The geometric primitives 120 are distributed to one or more rasterization units 112. The rasterization unit 112 decomposes the geometric primitives 120 into pixel fragments 122, corresponding to screen space pixels that are least partially covered by the geometric primitives. In decomposing geometric primitives 120 into pixel fragments 122, the rasterization unit 112 determines the screen space pixel coverage of each geometric primitive along with the sample coverage of each fragment. Additionally, the rasterization unit 112 determines the screen space coverage and alignment of each geometric primitive 120. The output of the rasterization unit 112 includes, without limitation, pixel fragments 122 that include depth information.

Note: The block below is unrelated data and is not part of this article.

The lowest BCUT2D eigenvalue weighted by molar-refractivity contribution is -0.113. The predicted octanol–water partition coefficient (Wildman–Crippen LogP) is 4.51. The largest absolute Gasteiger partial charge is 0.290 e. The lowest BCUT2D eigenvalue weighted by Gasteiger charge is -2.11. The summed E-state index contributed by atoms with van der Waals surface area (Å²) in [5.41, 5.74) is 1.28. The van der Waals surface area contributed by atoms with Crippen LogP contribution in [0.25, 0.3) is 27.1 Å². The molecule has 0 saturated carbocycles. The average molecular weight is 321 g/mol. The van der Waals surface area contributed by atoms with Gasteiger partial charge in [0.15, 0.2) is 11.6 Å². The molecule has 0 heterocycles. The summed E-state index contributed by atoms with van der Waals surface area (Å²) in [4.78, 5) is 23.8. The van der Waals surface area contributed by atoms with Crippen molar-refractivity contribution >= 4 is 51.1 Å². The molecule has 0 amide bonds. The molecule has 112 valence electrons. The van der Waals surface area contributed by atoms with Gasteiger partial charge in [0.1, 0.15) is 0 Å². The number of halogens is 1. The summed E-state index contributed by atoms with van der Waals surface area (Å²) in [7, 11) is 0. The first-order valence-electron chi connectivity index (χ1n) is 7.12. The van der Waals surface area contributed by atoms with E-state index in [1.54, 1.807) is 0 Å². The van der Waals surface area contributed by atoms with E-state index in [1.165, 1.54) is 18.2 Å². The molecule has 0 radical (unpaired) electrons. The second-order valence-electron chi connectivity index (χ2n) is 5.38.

The shader unit 114 receives fragments from the rasterization unit 112 and processes the fragments into shaded pixels 124, according to shading instructions specified by the graphics application. The shaded pixels 124 are transmitted to the color raster operations unit 116 for further processing. The color raster operations unit 116 performs any needed blending on the shaded pixels or samples, as specified by the graphics application, and generates pixel data 126 that is transmitted to the frame buffer memory 118 for storage and display.

The frame buffer memory 118 is typically built using synchronous dynamic random access memory (SDRAM), however, any type of suitable memory device may be used. The frame buffer memory 118 typically includes buffers with structured data, such as two-dimensional color buffers and texture maps. For example, color buffers 130-1 through 130-3 and texture buffer 132-1 represent two-dimensional surfaces used to store structured data.